The following process addresses the problem of respecting an existing approach to app development, while respecting my own standard of professional practice.

This is how I introduced my behavioural testing approach to a project bootstrapped with create-react-app. It equips me to write automated tests while allowing my teamates their own approach.

Generate a React Typescript app

As per the docs, the following produces the base application:

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npx create-react-app my-app --typescript
cd my-app

create-react-app comes with a few baked-in npm scripts. There are two existing build scripts: npm run build and npm start. The first only produces production builds. The latter only produces transient development builds (i.e., you can’t save them for later).

I need to produce test builds, so I add this to this to the scripts section in package.json:

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"scripts": {
"start": "react-scripts start",
"build": "react-scripts build",
"build:test": "npx env-path -p .env.test react-scripts build"
...
}

create-react-app does a lot of crazy-cool stuff with .env files. I don’t think what follows will respect the dotenv-flow and dotenv-expand features that allows you to cascade build configurations according to environment.

With that it mind, install env-path:

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npm install --save-dev env-path

I want a test build, so I need a .env.test file. Configurations, of course, are app dependent. The following is one likely example:

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REACT_APP_REDIRECT_URI=http://localhost:3000
REACT_APP_CLIENT_ID=SomeExampleToken123

To create your test build, execute:

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npm run build:test

You’ll see a message that says:

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Creating an optimized production build...

Uh oh! react-scripts build only produces a production build. Is it still creating a production build, or is it reading my .env.test file?

This is the perfect opportunity to test if this test build configuration is working…

jasmine and zombie.js

None of this requires testing with jasmine and zombie, but I like testing with this pair because I’m old-fashioned and lazy. Install and initialize:

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npm install --save-dev jasmine zombie
npx jasmine init

NOTE: I’m purposefully skipping adding typescript support to jasmine for the moment. I may revisit this in the future.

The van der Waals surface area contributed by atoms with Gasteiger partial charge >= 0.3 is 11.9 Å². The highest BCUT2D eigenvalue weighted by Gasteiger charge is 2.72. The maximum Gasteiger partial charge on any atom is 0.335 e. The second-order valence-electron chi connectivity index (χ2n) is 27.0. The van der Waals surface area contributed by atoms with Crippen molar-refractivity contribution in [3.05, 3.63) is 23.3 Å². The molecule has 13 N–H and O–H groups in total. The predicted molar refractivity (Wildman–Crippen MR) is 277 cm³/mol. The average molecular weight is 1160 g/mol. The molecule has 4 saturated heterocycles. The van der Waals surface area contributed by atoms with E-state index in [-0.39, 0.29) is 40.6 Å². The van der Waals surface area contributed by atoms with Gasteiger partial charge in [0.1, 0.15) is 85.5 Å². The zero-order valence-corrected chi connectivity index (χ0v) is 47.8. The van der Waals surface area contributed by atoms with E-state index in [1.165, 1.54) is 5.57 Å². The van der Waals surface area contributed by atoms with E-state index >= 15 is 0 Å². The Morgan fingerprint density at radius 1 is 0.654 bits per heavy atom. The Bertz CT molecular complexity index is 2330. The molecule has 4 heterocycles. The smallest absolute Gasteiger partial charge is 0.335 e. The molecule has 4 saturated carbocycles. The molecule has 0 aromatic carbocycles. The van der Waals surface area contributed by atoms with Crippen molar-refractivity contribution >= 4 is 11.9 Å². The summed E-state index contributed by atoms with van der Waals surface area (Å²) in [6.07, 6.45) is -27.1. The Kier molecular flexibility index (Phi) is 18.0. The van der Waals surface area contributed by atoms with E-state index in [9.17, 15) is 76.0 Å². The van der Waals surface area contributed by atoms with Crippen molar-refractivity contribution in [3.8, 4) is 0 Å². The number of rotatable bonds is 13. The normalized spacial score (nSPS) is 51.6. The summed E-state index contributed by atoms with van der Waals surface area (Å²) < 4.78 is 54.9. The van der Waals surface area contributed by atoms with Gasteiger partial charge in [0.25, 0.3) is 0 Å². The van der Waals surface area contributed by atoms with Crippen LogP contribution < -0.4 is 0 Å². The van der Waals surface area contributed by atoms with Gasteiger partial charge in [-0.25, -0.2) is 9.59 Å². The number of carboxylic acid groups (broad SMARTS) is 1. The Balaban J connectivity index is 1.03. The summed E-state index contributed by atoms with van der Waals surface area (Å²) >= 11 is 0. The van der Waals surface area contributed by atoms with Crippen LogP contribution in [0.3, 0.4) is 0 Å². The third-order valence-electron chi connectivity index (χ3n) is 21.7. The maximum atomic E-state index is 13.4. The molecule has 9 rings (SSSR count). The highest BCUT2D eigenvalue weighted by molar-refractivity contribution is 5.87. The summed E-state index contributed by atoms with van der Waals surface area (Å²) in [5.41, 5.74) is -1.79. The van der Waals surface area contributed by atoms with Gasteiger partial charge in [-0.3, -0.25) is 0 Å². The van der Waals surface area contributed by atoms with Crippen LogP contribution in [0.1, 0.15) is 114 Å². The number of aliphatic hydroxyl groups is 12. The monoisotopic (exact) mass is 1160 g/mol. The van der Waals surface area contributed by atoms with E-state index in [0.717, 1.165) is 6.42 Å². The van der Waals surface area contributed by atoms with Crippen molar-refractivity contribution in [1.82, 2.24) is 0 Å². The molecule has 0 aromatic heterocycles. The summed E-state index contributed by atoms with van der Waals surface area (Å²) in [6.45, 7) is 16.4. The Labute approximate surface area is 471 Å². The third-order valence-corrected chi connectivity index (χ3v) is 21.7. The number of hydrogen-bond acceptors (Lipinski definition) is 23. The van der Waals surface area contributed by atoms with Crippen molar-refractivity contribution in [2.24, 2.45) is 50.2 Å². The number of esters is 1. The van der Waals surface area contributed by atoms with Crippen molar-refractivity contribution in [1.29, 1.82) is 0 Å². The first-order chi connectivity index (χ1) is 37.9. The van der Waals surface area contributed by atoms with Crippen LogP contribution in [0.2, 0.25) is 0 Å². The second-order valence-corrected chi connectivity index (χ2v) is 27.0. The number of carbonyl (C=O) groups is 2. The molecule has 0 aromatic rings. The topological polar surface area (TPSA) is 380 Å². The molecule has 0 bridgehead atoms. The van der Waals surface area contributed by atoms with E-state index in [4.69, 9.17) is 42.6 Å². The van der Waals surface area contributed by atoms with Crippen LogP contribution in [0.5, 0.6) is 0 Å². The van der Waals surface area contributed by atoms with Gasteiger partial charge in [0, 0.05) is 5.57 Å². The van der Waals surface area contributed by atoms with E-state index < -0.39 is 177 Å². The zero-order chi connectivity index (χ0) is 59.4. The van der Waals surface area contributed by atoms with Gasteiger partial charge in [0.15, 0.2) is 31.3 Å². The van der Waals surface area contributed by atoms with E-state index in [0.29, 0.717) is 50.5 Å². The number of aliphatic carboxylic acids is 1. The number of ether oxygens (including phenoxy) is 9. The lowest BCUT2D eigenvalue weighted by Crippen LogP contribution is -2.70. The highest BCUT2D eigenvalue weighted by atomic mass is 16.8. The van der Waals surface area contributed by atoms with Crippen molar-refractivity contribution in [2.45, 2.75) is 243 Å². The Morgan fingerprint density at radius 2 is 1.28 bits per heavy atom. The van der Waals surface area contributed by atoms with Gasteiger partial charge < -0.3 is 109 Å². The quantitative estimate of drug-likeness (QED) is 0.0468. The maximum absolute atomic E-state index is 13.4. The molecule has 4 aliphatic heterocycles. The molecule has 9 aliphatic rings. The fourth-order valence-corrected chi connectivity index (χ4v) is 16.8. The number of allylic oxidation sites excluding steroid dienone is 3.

Testing the build

I need to determine if the values I set in .env.test are being baked into the test build configured above.

Here’s my first test, which I place in spec/indexSpec.js:

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const path = require('path');
require('dotenv').config({ path: path.resolve(process.cwd(), '.env.test') });
require('../support/server');
const Browser = require('zombie');
const PORT = 3000;
Browser.localhost('example.com', PORT);
describe('landing page', () => {
let browser, document;
beforeEach(done => {
browser = new Browser({ waitDuration: '30s', loadCss: false });
// Wait for React to execute and render
browser.on('loading', (doc) => {
document = doc;
document.addEventListener("DOMContentLoaded", (event) => {
done();
});
});
browser.visit('/', (err) => {
if (err) return done.fail(err);
});
});
it('displays the .env.test config variables', () => {
browser.assert.link('a', 'Redirect', 'http://localhost:3000/&id=SomeExampleToken123');
});
});

If you look closely at the above file, you’ll see this test needs its own server to run (npm start only does a development build). Paste the following into spec/support/server.js:

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const express = require('express');
const path = require('path');
const app = express();
const logger = require('morgan');
app.use(logger('dev'));
app.use(express.static(path.join(__dirname, '../../build')));
app.get('/*', function(req, res) {
res.sendFile(path.join(__dirname, '../../build', 'index.html'));
});
const port = 3000;
app.listen(port, '0.0.0.0', function() {
console.log(`auth-account listening on port ${port}!`);
});

You need morgan to see the server output:

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npm install --save-dev morgan

Configure jasmine script

Add another line in the package.json (i.e., the e2e line right below the build:test line already configured):

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"scripts": {
"start": "react-scripts start",
"build": "react-scripts build",
"build:test": "npx env-path -p .env.test react-scripts build",
"e2e": "npm run build:test && npx jasmine"
...
}

The tests should now execute with one failing test:

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npm run e2e

Make the test pass

The test defined above is simply checking to see if a link is created from the values stored in the .env.test file. Add that link to src/App.tsx:

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// ...
const App: React.FC = () => {
return (
<div className="App">
<header className="App-header">
<img src={logo} className="App-logo" alt="logo" />
<p>
Edit <code>src/App.tsx</code> and save to reload.
</p>
<a
className="App-link"
href="https://reactjs.org"
target="_blank"
rel="noopener noreferrer"
>
Learn React
</a>
</header>
<!-- Add this link! Right here!!! -->
<a href={`${process.env.REACT_APP_REDIRECT_URI}/&id=${process.env.REACT_APP_CLIENT_ID}`}>Redirect</a>
</div>
);
}

Execute the test:

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npm run e2e

It passes!

More work…

This configuration doesn’t currently respect the neat dotenv-flow and dotenv-expand features that come baked into create-react-app.

As noted above, jasmine is not currently configured to support typescript.